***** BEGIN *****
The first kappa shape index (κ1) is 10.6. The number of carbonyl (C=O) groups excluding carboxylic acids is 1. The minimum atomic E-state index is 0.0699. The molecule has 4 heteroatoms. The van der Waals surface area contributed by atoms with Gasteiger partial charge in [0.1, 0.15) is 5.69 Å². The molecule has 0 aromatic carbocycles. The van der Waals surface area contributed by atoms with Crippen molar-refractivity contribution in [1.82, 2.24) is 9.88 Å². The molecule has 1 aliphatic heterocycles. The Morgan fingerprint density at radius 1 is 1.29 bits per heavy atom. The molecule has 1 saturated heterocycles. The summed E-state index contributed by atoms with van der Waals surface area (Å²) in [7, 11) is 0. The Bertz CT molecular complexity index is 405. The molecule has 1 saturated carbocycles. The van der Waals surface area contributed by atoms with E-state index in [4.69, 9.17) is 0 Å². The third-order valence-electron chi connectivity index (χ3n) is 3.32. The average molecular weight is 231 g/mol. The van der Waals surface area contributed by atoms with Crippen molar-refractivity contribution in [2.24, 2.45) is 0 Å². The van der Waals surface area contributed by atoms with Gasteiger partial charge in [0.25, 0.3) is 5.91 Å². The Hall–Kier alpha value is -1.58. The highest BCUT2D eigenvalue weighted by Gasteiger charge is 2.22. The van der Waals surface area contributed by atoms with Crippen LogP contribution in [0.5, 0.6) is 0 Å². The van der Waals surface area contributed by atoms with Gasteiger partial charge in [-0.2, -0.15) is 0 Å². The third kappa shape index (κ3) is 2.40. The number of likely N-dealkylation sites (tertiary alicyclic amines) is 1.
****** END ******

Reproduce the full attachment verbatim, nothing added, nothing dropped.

The first kappa shape index (κ1) is 10.6. The number of carbonyl (C=O) groups excluding carboxylic acids is 1. The minimum atomic E-state index is 0.0699. The molecule has 4 heteroatoms. The van der Waals surface area contributed by atoms with Gasteiger partial charge in [0.1, 0.15) is 5.69 Å². The molecule has 0 aromatic carbocycles. The van der Waals surface area contributed by atoms with Crippen molar-refractivity contribution in [1.82, 2.24) is 9.88 Å². The molecule has 1 aliphatic heterocycles. The Morgan fingerprint density at radius 1 is 1.29 bits per heavy atom. The molecule has 1 saturated heterocycles. The summed E-state index contributed by atoms with van der Waals surface area (Å²) in [7, 11) is 0. The Bertz CT molecular complexity index is 405. The molecule has 1 saturated carbocycles. The van der Waals surface area contributed by atoms with E-state index in [4.69, 9.17) is 0 Å². The third-order valence-electron chi connectivity index (χ3n) is 3.32. The average molecular weight is 231 g/mol. The van der Waals surface area contributed by atoms with Crippen molar-refractivity contribution in [2.24, 2.45) is 0 Å². The van der Waals surface area contributed by atoms with Gasteiger partial charge in [0.25, 0.3) is 5.91 Å². The Hall–Kier alpha value is -1.58. The highest BCUT2D eigenvalue weighted by Gasteiger charge is 2.22. The van der Waals surface area contributed by atoms with Crippen LogP contribution in [0.5, 0.6) is 0 Å². The van der Waals surface area contributed by atoms with Gasteiger partial charge in [-0.2, -0.15) is 0 Å². The third kappa shape index (κ3) is 2.40. The number of likely N-dealkylation sites (tertiary alicyclic amines) is 1.